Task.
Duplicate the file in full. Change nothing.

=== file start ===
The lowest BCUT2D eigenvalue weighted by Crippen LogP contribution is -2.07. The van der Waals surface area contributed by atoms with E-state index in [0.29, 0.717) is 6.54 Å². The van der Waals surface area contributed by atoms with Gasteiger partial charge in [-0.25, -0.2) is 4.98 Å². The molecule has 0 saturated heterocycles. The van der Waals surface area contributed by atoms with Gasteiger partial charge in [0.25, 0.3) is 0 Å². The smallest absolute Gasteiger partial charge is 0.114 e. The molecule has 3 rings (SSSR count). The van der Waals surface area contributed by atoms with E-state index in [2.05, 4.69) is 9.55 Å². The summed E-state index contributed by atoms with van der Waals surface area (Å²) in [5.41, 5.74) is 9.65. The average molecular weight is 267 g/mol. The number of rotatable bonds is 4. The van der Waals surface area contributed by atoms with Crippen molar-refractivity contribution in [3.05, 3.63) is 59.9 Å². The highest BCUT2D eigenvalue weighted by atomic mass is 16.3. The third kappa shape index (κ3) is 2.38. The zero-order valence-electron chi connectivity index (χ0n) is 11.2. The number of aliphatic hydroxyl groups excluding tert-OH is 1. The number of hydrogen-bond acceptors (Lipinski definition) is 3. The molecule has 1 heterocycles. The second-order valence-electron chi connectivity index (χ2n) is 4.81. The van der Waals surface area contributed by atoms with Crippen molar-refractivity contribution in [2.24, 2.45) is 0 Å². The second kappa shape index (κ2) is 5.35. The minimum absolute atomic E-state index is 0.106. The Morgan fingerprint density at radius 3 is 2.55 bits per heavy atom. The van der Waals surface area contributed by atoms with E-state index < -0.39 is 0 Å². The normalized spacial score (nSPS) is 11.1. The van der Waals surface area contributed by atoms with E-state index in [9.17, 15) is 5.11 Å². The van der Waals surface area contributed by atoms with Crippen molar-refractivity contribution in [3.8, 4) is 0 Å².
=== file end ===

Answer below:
The lowest BCUT2D eigenvalue weighted by Crippen LogP contribution is -2.07. The van der Waals surface area contributed by atoms with E-state index in [0.29, 0.717) is 6.54 Å². The van der Waals surface area contributed by atoms with Gasteiger partial charge in [-0.25, -0.2) is 4.98 Å². The molecule has 0 saturated heterocycles. The van der Waals surface area contributed by atoms with Gasteiger partial charge in [0.25, 0.3) is 0 Å². The smallest absolute Gasteiger partial charge is 0.114 e. The molecule has 3 rings (SSSR count). The van der Waals surface area contributed by atoms with E-state index in [2.05, 4.69) is 9.55 Å². The summed E-state index contributed by atoms with van der Waals surface area (Å²) in [5.41, 5.74) is 9.65. The average molecular weight is 267 g/mol. The number of rotatable bonds is 4. The van der Waals surface area contributed by atoms with Crippen molar-refractivity contribution in [3.05, 3.63) is 59.9 Å². The highest BCUT2D eigenvalue weighted by atomic mass is 16.3. The third kappa shape index (κ3) is 2.38. The zero-order valence-electron chi connectivity index (χ0n) is 11.2. The number of aliphatic hydroxyl groups excluding tert-OH is 1. The number of hydrogen-bond acceptors (Lipinski definition) is 3. The molecule has 1 heterocycles. The second-order valence-electron chi connectivity index (χ2n) is 4.81. The van der Waals surface area contributed by atoms with Crippen molar-refractivity contribution in [2.24, 2.45) is 0 Å². The second kappa shape index (κ2) is 5.35. The minimum absolute atomic E-state index is 0.106. The Morgan fingerprint density at radius 3 is 2.55 bits per heavy atom. The van der Waals surface area contributed by atoms with E-state index < -0.39 is 0 Å². The normalized spacial score (nSPS) is 11.1. The van der Waals surface area contributed by atoms with E-state index in [9.17, 15) is 5.11 Å². The van der Waals surface area contributed by atoms with Crippen molar-refractivity contribution in [3.8, 4) is 0 Å².